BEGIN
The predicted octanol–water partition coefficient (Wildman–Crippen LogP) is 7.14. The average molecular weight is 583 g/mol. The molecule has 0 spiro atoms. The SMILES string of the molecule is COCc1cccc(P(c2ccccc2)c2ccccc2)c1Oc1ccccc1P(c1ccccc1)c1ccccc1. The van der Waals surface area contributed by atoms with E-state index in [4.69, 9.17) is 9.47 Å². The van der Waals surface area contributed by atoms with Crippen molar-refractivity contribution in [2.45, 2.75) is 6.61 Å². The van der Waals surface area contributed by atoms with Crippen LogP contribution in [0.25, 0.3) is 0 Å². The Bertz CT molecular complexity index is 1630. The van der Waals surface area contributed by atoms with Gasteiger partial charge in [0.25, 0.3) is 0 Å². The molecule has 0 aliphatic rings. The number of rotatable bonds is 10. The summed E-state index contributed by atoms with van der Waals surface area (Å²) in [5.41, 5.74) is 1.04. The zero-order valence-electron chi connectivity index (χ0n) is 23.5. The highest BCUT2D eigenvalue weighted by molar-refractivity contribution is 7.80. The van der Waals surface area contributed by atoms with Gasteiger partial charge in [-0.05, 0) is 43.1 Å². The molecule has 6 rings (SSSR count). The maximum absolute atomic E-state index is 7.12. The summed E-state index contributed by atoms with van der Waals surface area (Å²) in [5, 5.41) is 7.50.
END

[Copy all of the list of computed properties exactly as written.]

The predicted octanol–water partition coefficient (Wildman–Crippen LogP) is 7.14. The average molecular weight is 583 g/mol. The molecule has 0 spiro atoms. The SMILES string of the molecule is COCc1cccc(P(c2ccccc2)c2ccccc2)c1Oc1ccccc1P(c1ccccc1)c1ccccc1. The van der Waals surface area contributed by atoms with E-state index in [4.69, 9.17) is 9.47 Å². The van der Waals surface area contributed by atoms with Crippen molar-refractivity contribution in [2.45, 2.75) is 6.61 Å². The van der Waals surface area contributed by atoms with Crippen LogP contribution in [0.25, 0.3) is 0 Å². The Bertz CT molecular complexity index is 1630. The van der Waals surface area contributed by atoms with Gasteiger partial charge in [0.25, 0.3) is 0 Å². The molecule has 0 aliphatic rings. The number of rotatable bonds is 10. The summed E-state index contributed by atoms with van der Waals surface area (Å²) in [5.41, 5.74) is 1.04. The zero-order valence-electron chi connectivity index (χ0n) is 23.5. The highest BCUT2D eigenvalue weighted by molar-refractivity contribution is 7.80. The van der Waals surface area contributed by atoms with Gasteiger partial charge in [-0.05, 0) is 43.1 Å². The molecule has 6 rings (SSSR count). The maximum absolute atomic E-state index is 7.12. The summed E-state index contributed by atoms with van der Waals surface area (Å²) in [5, 5.41) is 7.50.